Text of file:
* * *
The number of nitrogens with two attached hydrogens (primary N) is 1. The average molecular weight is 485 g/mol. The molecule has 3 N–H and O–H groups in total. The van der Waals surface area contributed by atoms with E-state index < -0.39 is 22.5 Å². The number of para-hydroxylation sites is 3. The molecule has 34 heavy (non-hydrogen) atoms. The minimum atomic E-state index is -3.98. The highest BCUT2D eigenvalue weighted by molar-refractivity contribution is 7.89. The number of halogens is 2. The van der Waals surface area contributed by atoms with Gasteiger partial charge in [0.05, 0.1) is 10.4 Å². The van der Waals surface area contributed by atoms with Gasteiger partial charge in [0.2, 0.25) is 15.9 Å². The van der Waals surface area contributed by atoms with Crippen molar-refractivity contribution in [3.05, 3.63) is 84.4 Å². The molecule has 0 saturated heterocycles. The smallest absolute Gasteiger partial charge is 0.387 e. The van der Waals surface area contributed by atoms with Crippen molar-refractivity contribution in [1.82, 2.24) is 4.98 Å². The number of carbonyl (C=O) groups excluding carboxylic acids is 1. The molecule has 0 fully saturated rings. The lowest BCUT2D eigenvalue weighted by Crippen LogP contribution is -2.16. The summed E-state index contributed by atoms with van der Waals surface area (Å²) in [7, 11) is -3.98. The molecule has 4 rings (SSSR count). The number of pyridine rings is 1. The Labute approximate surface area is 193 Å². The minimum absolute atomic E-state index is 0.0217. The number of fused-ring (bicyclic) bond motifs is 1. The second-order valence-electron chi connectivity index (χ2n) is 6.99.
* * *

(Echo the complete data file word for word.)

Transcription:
The number of nitrogens with two attached hydrogens (primary N) is 1. The average molecular weight is 485 g/mol. The molecule has 3 N–H and O–H groups in total. The van der Waals surface area contributed by atoms with E-state index < -0.39 is 22.5 Å². The number of para-hydroxylation sites is 3. The molecule has 34 heavy (non-hydrogen) atoms. The minimum atomic E-state index is -3.98. The highest BCUT2D eigenvalue weighted by molar-refractivity contribution is 7.89. The number of halogens is 2. The van der Waals surface area contributed by atoms with Gasteiger partial charge in [0.05, 0.1) is 10.4 Å². The van der Waals surface area contributed by atoms with Gasteiger partial charge in [0.2, 0.25) is 15.9 Å². The van der Waals surface area contributed by atoms with Crippen molar-refractivity contribution in [3.05, 3.63) is 84.4 Å². The molecule has 0 saturated heterocycles. The smallest absolute Gasteiger partial charge is 0.387 e. The van der Waals surface area contributed by atoms with Crippen molar-refractivity contribution in [1.82, 2.24) is 4.98 Å². The number of carbonyl (C=O) groups excluding carboxylic acids is 1. The molecule has 0 fully saturated rings. The lowest BCUT2D eigenvalue weighted by Crippen LogP contribution is -2.16. The summed E-state index contributed by atoms with van der Waals surface area (Å²) in [7, 11) is -3.98. The molecule has 4 rings (SSSR count). The number of pyridine rings is 1. The Labute approximate surface area is 193 Å². The minimum absolute atomic E-state index is 0.0217. The number of fused-ring (bicyclic) bond motifs is 1. The second-order valence-electron chi connectivity index (χ2n) is 6.99.